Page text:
Only eight days at 100 degrees, Flowers of Flying Hat (39-42)

This summer our region — Ft. Worth to Abilene — has had only eight or so days at 100 degrees.  Last summer by this time twenty-seven days had been at 100 degrees, ending at about seventy days at 100 in the summer of 2011.

Grasses are greener, no wildfires have erupted.  My pond has shore-line reeds and fish jumping, blue herons abound and several new sprouts of willow emerge along the banks.

Of course, there are mosquitoes, crickets and grasshoppers.  The West Nile virus has killed two people in Dallas, about three counties away.

I draw no conclusions about why the weather is cooler this summer, it just is.  I understand changing weather patterns, but why the patterns are altered this summer, I draw no conclusions; they just are that way.

* * *

No new flowers have sprung for about a month, but the grass continues to thrive with rain.  Here are the final photographs of flowers that I have found on the ranchito this year.  I continue to scan for new flowers on the trail.  I have missed some, I know, but the attempt to photograph all the species continues until spring 2013.  I estimate I have missed many species, but nearly all I have seen I have photographed.  (I do remember one or two that I saw and failed to photograph because I did not have any camera with me.)



Filed under Flowers of Flying Hat

8 responses to “Only eight days at 100 degrees, Flowers of Flying Hat (39-42)

  1. Rubia

    Your cooler temperatures are cause to celebrate! The conditions are much more friendly than last year when green things were withering under heat and flame. Your mornings on the ranchito must be cool and peaceful with the sound of birds!

  2. My favorite flower’s the one that’s kind of pink-and-sage colored, with that handsome white fringe. It looks just a little tough and prickly, but I’ll bet it’s perfectly adapted for surviving in its environment!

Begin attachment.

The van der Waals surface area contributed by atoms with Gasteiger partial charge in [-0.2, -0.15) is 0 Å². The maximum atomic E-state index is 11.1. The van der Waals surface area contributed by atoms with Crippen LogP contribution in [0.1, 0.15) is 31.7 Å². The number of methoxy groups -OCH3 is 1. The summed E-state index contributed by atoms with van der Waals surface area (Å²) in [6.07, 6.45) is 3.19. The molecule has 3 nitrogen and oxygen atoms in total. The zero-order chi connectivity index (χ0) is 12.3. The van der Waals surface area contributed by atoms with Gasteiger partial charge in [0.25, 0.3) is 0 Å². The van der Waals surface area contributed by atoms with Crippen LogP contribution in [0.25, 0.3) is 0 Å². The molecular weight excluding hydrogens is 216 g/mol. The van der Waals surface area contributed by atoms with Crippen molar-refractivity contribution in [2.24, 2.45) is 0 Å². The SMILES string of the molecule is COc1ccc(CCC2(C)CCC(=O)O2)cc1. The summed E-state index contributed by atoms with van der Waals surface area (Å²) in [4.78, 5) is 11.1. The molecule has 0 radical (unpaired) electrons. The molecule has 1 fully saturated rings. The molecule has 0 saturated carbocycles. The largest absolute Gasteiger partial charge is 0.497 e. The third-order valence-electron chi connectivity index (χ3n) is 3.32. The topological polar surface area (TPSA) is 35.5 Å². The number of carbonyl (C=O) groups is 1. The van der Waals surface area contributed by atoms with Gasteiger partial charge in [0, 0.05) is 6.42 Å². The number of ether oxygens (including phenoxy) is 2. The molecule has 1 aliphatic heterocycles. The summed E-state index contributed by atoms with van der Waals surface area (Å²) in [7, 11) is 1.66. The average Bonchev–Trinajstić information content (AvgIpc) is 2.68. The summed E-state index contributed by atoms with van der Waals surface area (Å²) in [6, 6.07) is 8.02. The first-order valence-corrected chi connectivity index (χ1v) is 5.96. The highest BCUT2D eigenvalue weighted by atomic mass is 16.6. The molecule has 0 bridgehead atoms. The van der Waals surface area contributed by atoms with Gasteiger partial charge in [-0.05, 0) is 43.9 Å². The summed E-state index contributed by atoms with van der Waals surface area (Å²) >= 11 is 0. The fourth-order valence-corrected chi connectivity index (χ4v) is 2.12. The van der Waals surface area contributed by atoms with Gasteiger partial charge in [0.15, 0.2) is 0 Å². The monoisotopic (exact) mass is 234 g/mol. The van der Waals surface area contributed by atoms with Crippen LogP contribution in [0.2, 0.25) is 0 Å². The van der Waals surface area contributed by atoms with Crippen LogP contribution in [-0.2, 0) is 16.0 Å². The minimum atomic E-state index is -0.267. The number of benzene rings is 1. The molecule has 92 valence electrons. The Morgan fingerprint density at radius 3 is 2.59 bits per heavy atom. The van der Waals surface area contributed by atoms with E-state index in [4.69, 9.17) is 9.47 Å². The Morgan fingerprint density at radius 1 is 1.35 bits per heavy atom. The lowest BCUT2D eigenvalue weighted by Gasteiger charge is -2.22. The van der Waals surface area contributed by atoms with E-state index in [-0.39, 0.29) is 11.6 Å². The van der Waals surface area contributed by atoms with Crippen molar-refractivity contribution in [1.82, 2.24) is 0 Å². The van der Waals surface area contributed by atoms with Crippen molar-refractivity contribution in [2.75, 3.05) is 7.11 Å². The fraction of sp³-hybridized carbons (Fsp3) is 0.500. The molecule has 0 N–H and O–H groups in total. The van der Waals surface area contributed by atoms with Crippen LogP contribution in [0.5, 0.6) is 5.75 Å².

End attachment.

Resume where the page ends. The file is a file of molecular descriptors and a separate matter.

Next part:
Neat photos – and I’ll bet as fall comes on, you’ll start discovering different flowers. I know they’re out there. This year, I’m going to work a little on identifying them, myself.

  3. It’s been way hotter than usual up here. Setting records frequently. Glad you are not in a severe drought this year. It seems to be our turn.

    Nature runs in cycles no doubt, both long term and short term, but there is little doubt in my mind that this climate change concept is for real and very harmful to our delicate ecosystems.

    • Yes, Bill, it seems climate change of a radical shift is occurring. We are not as bad as last year. Three days ago I saw at least 2,000 cowbirds (white, long-legged) in a pasture, feeding on grasshoppers. My Harris hawk remains on the place. I hear him/her every morning.

  4. Kittie Howard

    After enduring so much, you truly have cause to celebrate. Hope the cooler temps continue. It’s broiling in Virginia. We’ve just returned from three weeks in Italy (drought) and two weeks in Austria (unseasonably warm temps). It’s a rare day when one spots a patch of snow on the Alps, unlike yesteryears when the horizon shimmered white.

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